Monday, February 27, 2006

Masculinist Western Distractions

Westerns and Narrative Continuity

[As an aside, and in response to queries re the Death Drive and its absense in Lynch's Mulholland Drive as reviewed : the only appearance in the film is during the space between the two Blue Boxes, between Club Silencio and Rita's opening of the little Blue Box, this short gap being the movie's short-lived disciplined space between the Two Deaths: between the death of Diane/Betty's Real (her fantasmatic support of reality) and her Symbolic (her subsequent disconnection from quotidian reality). Alas, Lynch has yet to seriously confront this Space in any of his films ...].

Saturday, February 25, 2006

Give Iranian Nukes A Chance

No government admits any more that it keeps an army to satisfy occasionally the desire for conquest. Rather, the army is supposed to serve for defense, and one invokes the morality that approves of self-defense. But this implies one’s own morality and the neighbor’s immorality; for the neighbor must be thought of as eager to attack and conquer if our state must think of means of self-defense. Moreover, the reasons we give for requiring an army imply that our neighbor, who denies the desire for conquest just as much as our own state, and who, for his part, also keeps an army only for reasons of self-defense, is a hypocrite and a cunning criminal who would like nothing better than to overpower a harmless and awkward victim without any fight. Thus all states are now ranged against each other: they presuppose their neighbor’s bad disposition and their own good disposition. This presupposition, however, is inhumane, as bad as war and worse. At bottom, indeed, it is itself the challenge and the cause of wars, because as I have said, it attributes immorality to the neighbor and thus provokes a hostile disposition and act. We must abjure the doctrine of the army as a means of self-defense just as completely as the desire for conquests.====>Daybreak, Frederich Nietzsche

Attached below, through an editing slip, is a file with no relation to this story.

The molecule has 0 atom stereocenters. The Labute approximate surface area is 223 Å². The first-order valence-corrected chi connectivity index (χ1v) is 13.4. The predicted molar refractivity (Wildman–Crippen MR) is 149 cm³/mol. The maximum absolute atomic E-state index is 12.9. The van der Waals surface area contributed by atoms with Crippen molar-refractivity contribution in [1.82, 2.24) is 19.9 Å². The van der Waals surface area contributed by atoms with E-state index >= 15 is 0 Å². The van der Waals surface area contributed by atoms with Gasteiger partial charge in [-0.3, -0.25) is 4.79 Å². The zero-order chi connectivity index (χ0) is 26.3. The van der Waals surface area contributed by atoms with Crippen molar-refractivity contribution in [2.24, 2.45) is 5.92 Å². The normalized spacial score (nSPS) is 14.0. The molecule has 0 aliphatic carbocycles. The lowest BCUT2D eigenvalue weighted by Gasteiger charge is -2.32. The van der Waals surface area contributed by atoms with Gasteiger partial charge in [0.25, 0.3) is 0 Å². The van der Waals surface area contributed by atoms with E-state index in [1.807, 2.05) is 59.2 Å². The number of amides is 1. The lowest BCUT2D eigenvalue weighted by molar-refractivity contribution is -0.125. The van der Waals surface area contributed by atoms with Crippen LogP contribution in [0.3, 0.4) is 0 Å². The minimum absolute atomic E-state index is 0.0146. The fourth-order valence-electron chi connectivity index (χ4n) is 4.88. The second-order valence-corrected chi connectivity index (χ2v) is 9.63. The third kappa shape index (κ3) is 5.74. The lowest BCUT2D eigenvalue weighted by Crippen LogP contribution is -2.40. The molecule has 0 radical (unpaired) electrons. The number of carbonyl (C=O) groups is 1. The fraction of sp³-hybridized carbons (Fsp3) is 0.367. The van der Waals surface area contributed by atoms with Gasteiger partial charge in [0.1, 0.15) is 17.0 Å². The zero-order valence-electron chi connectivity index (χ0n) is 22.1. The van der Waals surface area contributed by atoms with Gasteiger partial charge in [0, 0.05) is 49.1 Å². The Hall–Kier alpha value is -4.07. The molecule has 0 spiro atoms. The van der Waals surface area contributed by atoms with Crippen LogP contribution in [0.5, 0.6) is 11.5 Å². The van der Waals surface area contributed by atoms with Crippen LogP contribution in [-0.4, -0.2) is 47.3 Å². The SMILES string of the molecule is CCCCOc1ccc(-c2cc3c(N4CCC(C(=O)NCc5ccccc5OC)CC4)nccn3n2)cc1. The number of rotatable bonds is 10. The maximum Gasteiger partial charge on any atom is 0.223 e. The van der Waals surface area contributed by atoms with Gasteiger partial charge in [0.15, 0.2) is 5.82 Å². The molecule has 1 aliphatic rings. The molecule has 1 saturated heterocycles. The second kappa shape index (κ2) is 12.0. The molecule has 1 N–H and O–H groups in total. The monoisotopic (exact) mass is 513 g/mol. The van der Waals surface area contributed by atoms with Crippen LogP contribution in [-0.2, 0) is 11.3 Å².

Give Iranian Nukes a Chance

In a mad world, the logic of MAD still works
===================================>Slavoj Zizek